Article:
How does a breath alcohol concentration reading from a breathalyzer reflect the concentration of alcohol in your blood?
The scientific theory that prosecutors rely on to show that a breathalyzer reading is a reliable way of testing blood alcohol concentration, is a concept known as “Henry’s Law.”
Henry’s Law essentially explains that a numerical relationship exists between the amount of alcohol in your blood and the amount in your lungs. At a fixed temperature, the numerical relationship between the alcohol in the gas (breath) can be related to the alcohol in the liquid (blood).
The ratio that’s commonly used in breathalyzers is 2100 to 1. This means that 2100 milliliters of breath will contain the same amount of alcohol as 1 milliliter of blood.
Most importantly, the concept of Henry’s Law has two fundamental flaws when it is applied to breathalyzer testing for blood alcohol concentration.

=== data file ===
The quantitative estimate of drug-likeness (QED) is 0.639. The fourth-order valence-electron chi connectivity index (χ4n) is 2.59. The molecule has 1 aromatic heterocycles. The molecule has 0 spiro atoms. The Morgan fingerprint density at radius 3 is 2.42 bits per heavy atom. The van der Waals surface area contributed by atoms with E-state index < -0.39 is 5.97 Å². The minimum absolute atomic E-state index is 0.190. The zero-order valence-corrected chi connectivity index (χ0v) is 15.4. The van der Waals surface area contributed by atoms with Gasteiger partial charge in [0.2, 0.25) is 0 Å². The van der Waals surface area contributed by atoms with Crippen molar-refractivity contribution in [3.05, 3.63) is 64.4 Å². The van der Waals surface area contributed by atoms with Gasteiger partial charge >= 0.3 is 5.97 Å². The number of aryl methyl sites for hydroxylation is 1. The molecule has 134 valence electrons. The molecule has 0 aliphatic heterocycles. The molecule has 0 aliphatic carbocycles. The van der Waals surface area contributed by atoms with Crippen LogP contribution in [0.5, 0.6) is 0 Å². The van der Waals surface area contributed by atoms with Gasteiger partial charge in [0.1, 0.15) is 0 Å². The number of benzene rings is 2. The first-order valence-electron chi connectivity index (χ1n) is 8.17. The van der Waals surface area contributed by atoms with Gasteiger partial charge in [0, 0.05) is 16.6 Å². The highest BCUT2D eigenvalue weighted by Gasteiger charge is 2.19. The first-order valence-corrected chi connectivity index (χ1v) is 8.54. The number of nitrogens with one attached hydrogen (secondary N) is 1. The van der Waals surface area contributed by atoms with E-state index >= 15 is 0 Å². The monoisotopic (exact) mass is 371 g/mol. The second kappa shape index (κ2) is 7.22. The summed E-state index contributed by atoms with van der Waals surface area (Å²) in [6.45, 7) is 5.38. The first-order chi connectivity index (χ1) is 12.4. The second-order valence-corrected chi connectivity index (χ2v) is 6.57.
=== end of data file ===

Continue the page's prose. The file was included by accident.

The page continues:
The first flaw is the assumption that breath and body temperature are fixed or constant. When air is exhaled, the alveolar air travels through the upper respiratory tract. A drop in temperature occurs before the air is exhaled, which physiologically prevents the breath temperature from remaining fixed or constant.
The other big flaw is that every person has a different ratio of blood to breath in their body, yet the breathalyzer device converts the reading by using the 2100 to 1 ratio in order to calculate a subject’s blood alcohol concentration. If the subject’s breath to blood ratio is different from 2100 to 1, then the reading is inaccurate.
For more information on the relationship between blood alcohol and DUI, please visit www.Mironerlaw.com.